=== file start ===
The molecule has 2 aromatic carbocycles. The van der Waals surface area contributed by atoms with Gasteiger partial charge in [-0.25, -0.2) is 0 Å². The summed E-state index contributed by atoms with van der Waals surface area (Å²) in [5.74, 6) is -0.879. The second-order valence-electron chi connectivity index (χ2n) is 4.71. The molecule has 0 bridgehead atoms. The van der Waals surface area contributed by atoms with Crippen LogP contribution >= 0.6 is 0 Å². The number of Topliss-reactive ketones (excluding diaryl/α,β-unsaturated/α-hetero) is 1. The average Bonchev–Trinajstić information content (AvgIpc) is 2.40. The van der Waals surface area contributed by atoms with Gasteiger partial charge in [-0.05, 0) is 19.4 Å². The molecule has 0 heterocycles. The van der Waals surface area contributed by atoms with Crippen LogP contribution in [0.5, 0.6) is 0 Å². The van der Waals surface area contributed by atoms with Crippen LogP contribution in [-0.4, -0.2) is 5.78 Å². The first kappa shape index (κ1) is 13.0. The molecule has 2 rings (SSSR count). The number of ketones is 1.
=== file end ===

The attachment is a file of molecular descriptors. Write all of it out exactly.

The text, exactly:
The molecule has 2 aromatic carbocycles. The van der Waals surface area contributed by atoms with Gasteiger partial charge in [-0.25, -0.2) is 0 Å². The summed E-state index contributed by atoms with van der Waals surface area (Å²) in [5.74, 6) is -0.879. The second-order valence-electron chi connectivity index (χ2n) is 4.71. The molecule has 0 bridgehead atoms. The van der Waals surface area contributed by atoms with Crippen LogP contribution >= 0.6 is 0 Å². The number of Topliss-reactive ketones (excluding diaryl/α,β-unsaturated/α-hetero) is 1. The average Bonchev–Trinajstić information content (AvgIpc) is 2.40. The van der Waals surface area contributed by atoms with Gasteiger partial charge in [-0.05, 0) is 19.4 Å². The molecule has 0 heterocycles. The van der Waals surface area contributed by atoms with Crippen LogP contribution in [0.5, 0.6) is 0 Å². The van der Waals surface area contributed by atoms with Crippen LogP contribution in [-0.4, -0.2) is 5.78 Å². The first kappa shape index (κ1) is 13.0. The molecule has 2 rings (SSSR count). The number of ketones is 1.